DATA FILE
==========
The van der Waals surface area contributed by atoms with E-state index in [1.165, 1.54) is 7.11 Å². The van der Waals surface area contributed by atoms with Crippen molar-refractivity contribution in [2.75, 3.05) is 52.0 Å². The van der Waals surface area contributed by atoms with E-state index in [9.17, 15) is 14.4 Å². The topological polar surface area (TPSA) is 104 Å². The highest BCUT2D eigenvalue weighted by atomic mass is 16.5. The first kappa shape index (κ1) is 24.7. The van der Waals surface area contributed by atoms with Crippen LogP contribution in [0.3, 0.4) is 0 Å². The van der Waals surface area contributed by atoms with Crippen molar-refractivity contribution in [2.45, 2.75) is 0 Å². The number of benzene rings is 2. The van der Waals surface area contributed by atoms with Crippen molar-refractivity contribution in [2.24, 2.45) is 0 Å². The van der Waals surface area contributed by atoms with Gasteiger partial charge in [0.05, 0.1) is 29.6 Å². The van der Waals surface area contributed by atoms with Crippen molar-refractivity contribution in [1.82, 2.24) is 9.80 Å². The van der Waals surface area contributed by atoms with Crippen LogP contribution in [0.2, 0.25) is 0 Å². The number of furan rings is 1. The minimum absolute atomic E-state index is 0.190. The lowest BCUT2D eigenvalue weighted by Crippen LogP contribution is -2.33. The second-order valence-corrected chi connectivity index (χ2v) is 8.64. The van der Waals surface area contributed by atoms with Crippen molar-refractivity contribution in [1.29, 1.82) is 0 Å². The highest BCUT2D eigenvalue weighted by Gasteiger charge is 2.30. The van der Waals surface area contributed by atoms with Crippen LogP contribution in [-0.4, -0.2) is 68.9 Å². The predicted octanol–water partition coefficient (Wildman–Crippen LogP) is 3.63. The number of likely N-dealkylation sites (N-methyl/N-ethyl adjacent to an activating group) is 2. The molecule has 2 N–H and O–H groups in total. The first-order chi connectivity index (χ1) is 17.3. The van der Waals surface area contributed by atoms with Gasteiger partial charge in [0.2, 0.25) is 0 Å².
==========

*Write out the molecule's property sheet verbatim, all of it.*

The van der Waals surface area contributed by atoms with E-state index in [1.165, 1.54) is 7.11 Å². The van der Waals surface area contributed by atoms with Crippen molar-refractivity contribution in [2.75, 3.05) is 52.0 Å². The van der Waals surface area contributed by atoms with E-state index in [9.17, 15) is 14.4 Å². The topological polar surface area (TPSA) is 104 Å². The highest BCUT2D eigenvalue weighted by atomic mass is 16.5. The first kappa shape index (κ1) is 24.7. The van der Waals surface area contributed by atoms with Crippen LogP contribution in [0.3, 0.4) is 0 Å². The van der Waals surface area contributed by atoms with Crippen molar-refractivity contribution in [2.45, 2.75) is 0 Å². The number of benzene rings is 2. The van der Waals surface area contributed by atoms with Crippen molar-refractivity contribution in [2.24, 2.45) is 0 Å². The van der Waals surface area contributed by atoms with Gasteiger partial charge in [0.05, 0.1) is 29.6 Å². The van der Waals surface area contributed by atoms with Crippen molar-refractivity contribution in [1.82, 2.24) is 9.80 Å². The van der Waals surface area contributed by atoms with Crippen LogP contribution in [0.2, 0.25) is 0 Å². The number of furan rings is 1. The minimum absolute atomic E-state index is 0.190. The lowest BCUT2D eigenvalue weighted by Crippen LogP contribution is -2.33. The second-order valence-corrected chi connectivity index (χ2v) is 8.64. The van der Waals surface area contributed by atoms with Crippen molar-refractivity contribution in [1.29, 1.82) is 0 Å². The highest BCUT2D eigenvalue weighted by Gasteiger charge is 2.30. The van der Waals surface area contributed by atoms with Crippen LogP contribution in [-0.4, -0.2) is 68.9 Å². The predicted octanol–water partition coefficient (Wildman–Crippen LogP) is 3.63. The number of likely N-dealkylation sites (N-methyl/N-ethyl adjacent to an activating group) is 2. The molecule has 2 N–H and O–H groups in total. The first-order chi connectivity index (χ1) is 17.3. The van der Waals surface area contributed by atoms with Gasteiger partial charge in [0.2, 0.25) is 0 Å².